Primary sources: Display and distribute a copy of the "March 13, 1844 Estate Inventory of Zephaniah Kingsley's Personal Property" and the "Account of the sale of the personal estate of George Kingsley on February 1, 1848" to each student. Ask students what they notice about the way the Kingsley estate inventory is organized. Lead the class to recognize that it is organized into family groups.  Highlight the legitimization of slave families as part of the Spanish system of slavery.  Contrast that with the American slave narratives.  Next, have students describe the patterns they see in the 1848 "account of Sale." Lead the class to see how the slaves were being sold in family units.  Draw student's attention to the sale of Alonzo. Lead them to draw the connection of that unique name to the "Estate Inventory."  Inform students that Bill was short for William and lead them to realize that "Carpenter Bill" bought his own son, Alonzo. Highlight the ability of  enslaved people to purchase their own freedom and the freedom of others as a key part of the Spanish system of slavery.  Finally, tie in the strong Catholic influence on the Spanish empire, which argued that slave and master were spiritually equal 
Thinking map: Fill in the Spanish system exclusive bubbles of the double bubble thinking map. [Suggestions: slave families often respected; slaves could buy freedom for themselves and others; Catholic religion stress spiritual equality; etc.] Cross the corresponding brainstormed terms out of your list on the board (if applicable) as you use them on the thinking map.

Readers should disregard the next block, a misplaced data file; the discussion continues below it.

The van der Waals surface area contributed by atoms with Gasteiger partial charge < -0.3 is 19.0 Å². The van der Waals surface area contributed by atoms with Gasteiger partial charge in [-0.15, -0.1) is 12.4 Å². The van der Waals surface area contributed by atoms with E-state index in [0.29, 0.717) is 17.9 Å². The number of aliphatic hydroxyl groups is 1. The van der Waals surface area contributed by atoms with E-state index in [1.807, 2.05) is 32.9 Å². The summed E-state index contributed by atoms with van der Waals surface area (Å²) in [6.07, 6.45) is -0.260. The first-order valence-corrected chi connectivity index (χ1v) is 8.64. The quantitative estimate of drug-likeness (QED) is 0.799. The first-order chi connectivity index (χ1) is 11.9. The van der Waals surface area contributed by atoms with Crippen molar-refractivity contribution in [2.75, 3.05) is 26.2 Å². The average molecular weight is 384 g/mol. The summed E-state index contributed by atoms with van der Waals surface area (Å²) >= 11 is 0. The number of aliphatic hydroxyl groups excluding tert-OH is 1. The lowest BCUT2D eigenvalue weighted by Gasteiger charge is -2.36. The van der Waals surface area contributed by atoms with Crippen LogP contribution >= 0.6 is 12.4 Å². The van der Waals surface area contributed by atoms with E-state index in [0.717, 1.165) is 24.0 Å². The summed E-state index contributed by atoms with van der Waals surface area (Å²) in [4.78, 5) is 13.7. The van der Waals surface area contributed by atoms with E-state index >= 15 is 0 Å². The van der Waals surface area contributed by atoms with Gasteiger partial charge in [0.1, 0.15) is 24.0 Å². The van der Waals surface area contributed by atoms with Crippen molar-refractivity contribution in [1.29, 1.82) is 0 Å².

Overlap the systems: Emphasize that just because the Spanish system was in some ways less egregious than they American system does not mean that slavery under either system was acceptable.  Call on the students to suggest words or phrases to write in the shared bubbles of the double bubble thinking map. [Suggestions: human being being held against their will in absence of having committed a crime; dehumanizing; hard work; etc.] Cross the corresponding brainstormed terms out of your list in the board as you use them on the thinking map
Misunderstandings: Address any misunderstandings that remain on your original brainstormed list on the board (if applicable). 



 -Formative: Bubble thinking maps for "brainstorming"

-Summative: Have students go back to their original bubble thinking maps, on which they record their brainstorming, to cross pit incorrect information and add new understandings.

-Summative: Have students use the documents provided in this lesson to compose a document based question essay comparing and contrasting the American and Spanish slavery systems.


 Explore the effects of the American and Spanish systems of slavery on contemporary race relations in the United States vs. Latin America. 

Accommodations: ESE/ESOL:  Have students complete a shortened written assignment, composing one paragraph comparing and contrasting the two types of slavery that happened in Florida. Have students illustrate each bubble of their double bubble thinking maps. 

Additional Resources

 Recommended reading: One of the seminal works on this topic is Frank Tannenbaum's Slave and Citizen.  It is highly recommended to both teachers and students.

This lesson plan was developed by Heritage High School teacher Hannah Markwardt after attending A Florida Humanities Council summer teacher workshop


enslavement, primary source